Oral cancer screening is a crucial part of dental care in which the dentist examines to identify any precancerous or cancerous signs in your mouth. While it can sound scary, this is an oral check of the mouth and surrounding areas that dentists perform during routine visits to identify cancer early and arrest it when there is still a chance for cure.
Who should go for Oral Screening for Cancer?
The National Cancer Institute states that this cancer is less common in women than men and occurs in adults at any age. However, it occurs mostly in adults aged between 75 and 84 years.
However, certain people can benefit from screening for oral cancer, including:
- People who use tobacco
- Previous cancer history
- People who use alcohol/tobacco products
- If you have been increasingly exposed to the sun, this increases the risk of lip cancer
It is vital that you get oral cancer screenings because, as the years elapse, more people are being diagnosed with oral cavity cancer and other cancers, such as laryngeal and oropharyngeal cancer. However, according to the American Dental Association, early diagnosis can help reduce health problems related to oral cavity cancer treatment.
Process of Oral Cancer Screen
Screening for this type of cancer is relatively simple and does not require any special preparations.
The first thing that will happen if you go for a test is that the dentist will look at your mouth’s inside for red and white patches. The dentist will also examine parts of your head and neck, including the throat and feel tissues, to check any abnormalities and lumps.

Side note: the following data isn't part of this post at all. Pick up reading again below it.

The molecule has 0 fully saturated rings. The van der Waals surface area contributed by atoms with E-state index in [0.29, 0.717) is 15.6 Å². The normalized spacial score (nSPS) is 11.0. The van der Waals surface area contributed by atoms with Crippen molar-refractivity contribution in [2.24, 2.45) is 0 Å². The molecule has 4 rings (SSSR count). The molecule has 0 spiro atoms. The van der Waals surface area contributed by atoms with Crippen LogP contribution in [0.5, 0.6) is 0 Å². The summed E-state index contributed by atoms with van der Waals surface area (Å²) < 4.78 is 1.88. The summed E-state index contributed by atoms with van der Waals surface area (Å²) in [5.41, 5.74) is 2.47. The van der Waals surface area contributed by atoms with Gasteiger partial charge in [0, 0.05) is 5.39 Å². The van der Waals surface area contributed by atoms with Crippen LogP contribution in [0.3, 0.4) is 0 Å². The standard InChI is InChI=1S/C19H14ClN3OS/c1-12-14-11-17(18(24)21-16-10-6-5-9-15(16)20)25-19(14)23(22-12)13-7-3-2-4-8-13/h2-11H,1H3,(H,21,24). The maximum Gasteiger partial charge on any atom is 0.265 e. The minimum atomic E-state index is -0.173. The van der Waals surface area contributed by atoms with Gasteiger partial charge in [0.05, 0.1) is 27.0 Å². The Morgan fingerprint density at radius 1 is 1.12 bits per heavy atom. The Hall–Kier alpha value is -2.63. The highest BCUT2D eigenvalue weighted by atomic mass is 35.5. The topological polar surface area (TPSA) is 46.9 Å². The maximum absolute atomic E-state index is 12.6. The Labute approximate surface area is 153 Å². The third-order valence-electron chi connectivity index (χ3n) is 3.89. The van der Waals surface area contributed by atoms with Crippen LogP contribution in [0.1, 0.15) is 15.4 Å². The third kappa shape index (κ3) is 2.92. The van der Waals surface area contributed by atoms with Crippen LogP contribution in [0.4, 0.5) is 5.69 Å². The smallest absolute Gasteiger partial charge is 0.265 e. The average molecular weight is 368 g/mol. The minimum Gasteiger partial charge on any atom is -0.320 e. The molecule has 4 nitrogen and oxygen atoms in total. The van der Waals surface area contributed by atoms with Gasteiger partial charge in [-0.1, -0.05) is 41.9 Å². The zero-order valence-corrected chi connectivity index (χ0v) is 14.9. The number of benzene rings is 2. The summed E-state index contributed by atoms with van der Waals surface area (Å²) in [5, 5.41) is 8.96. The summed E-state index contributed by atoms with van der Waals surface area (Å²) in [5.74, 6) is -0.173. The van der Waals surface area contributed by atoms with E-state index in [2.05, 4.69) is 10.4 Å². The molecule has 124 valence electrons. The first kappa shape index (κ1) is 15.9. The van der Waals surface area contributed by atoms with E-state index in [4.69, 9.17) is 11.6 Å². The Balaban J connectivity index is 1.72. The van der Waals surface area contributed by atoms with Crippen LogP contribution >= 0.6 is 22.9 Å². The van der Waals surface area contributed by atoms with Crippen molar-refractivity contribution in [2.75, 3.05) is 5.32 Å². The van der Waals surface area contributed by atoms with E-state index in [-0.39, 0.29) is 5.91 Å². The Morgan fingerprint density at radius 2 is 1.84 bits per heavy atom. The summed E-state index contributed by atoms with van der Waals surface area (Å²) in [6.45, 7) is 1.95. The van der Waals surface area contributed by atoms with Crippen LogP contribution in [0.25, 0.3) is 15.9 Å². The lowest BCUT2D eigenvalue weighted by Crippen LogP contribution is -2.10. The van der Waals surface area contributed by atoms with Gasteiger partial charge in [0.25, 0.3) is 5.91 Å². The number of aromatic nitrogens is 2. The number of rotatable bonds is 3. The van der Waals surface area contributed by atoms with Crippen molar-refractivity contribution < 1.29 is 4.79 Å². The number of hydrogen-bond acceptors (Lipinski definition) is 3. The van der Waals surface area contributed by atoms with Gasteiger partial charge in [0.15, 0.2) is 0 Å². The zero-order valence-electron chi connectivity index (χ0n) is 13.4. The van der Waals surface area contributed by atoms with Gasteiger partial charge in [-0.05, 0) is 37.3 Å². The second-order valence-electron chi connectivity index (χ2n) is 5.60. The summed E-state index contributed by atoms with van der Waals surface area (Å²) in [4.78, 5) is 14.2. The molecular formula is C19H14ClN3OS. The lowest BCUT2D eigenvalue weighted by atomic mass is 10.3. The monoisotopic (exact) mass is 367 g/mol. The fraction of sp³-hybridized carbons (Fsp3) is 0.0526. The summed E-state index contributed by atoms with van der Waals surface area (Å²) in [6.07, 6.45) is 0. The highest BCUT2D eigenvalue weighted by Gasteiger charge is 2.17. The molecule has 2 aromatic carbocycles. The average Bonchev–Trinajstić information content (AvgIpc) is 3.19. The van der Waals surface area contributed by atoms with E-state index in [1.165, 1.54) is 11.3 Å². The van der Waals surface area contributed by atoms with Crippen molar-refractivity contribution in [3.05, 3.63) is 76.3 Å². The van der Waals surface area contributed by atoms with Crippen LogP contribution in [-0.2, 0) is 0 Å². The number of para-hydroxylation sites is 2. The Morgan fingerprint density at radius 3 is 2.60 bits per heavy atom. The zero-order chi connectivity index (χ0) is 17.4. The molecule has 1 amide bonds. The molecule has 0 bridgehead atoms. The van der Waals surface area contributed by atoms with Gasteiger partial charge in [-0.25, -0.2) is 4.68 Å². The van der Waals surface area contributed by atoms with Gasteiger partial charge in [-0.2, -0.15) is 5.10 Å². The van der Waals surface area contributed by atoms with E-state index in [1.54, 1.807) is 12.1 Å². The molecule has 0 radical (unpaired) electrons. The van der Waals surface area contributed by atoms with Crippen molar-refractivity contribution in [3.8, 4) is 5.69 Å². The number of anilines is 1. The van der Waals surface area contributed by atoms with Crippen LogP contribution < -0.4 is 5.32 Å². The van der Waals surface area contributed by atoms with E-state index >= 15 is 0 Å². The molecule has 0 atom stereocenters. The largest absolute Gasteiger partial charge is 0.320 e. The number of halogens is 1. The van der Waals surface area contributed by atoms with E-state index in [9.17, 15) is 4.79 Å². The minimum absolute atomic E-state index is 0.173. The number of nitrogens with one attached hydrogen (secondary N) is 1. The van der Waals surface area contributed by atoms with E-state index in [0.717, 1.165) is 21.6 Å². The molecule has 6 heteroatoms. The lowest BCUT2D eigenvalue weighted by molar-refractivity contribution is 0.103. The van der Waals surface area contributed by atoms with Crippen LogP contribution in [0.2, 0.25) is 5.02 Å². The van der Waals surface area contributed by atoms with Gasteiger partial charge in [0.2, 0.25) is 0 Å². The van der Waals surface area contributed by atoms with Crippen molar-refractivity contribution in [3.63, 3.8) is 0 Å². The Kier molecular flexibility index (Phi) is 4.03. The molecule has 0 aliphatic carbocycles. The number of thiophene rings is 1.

Sometimes, additional tests will be done, such as oral cancer screening dye, which involves rinsing the mouth with the blue dye. Cancerous cells may appear blue after taking up the dye. Another additional test is the cancer screening light in which normal tissue is dark while abnormal or cancerous tissues appear white.
Apart from the physical checks, other symptoms that cause alarm is the immobility of tissues that are typically mobile and painful swellings. Note that dentures have to be taken out during screening for efficiency.
Further Oral Cancer Tests
If your dentist notices unusual signs, there are steps that have to be taken. Under these circumstances, he will schedule an appointment soon-probably after some weeks. During this appointment, they may check if anything has changed. However, there are further tests that may be done, including:
Biopsy. A biopsy procedure involves the removal of sample cells for lab testing. The test helps determine if there are cancer cells present. If your dentist cannot perform the biopsy, you will be referred to specialists in oral cancer diagnosis.
Is There a Cure?
According to the American Cancer Society, it is possible to beat oral and oropharyngeal cancer if detected early enough before the cells grow out of control. There are various treatment choices that can be used depending on test results, the type you have, and the stage in which it is.
Cancer treatments are either:
- Systematic. Systematic treatment aims to control or treat cancer cells that may have grown and traveled around the body. The methods used include injections, oral medications, and immunotherapy.
- Local. Local treatment means that cancer treatment is localized to a single area in the body. The methods used include surgery and radiation.
Sometimes, patients are treated through a combination of these treatment types to ensure that the treatment is effective. It would be best to work together with the treatment team to ensure that you are getting wholesome treatment that will steer you back to good health.
Oral cancer screening may be scary. However, it is part of the periodic dental exam, and it is a precautionary type of diagnosis that can rescue lives.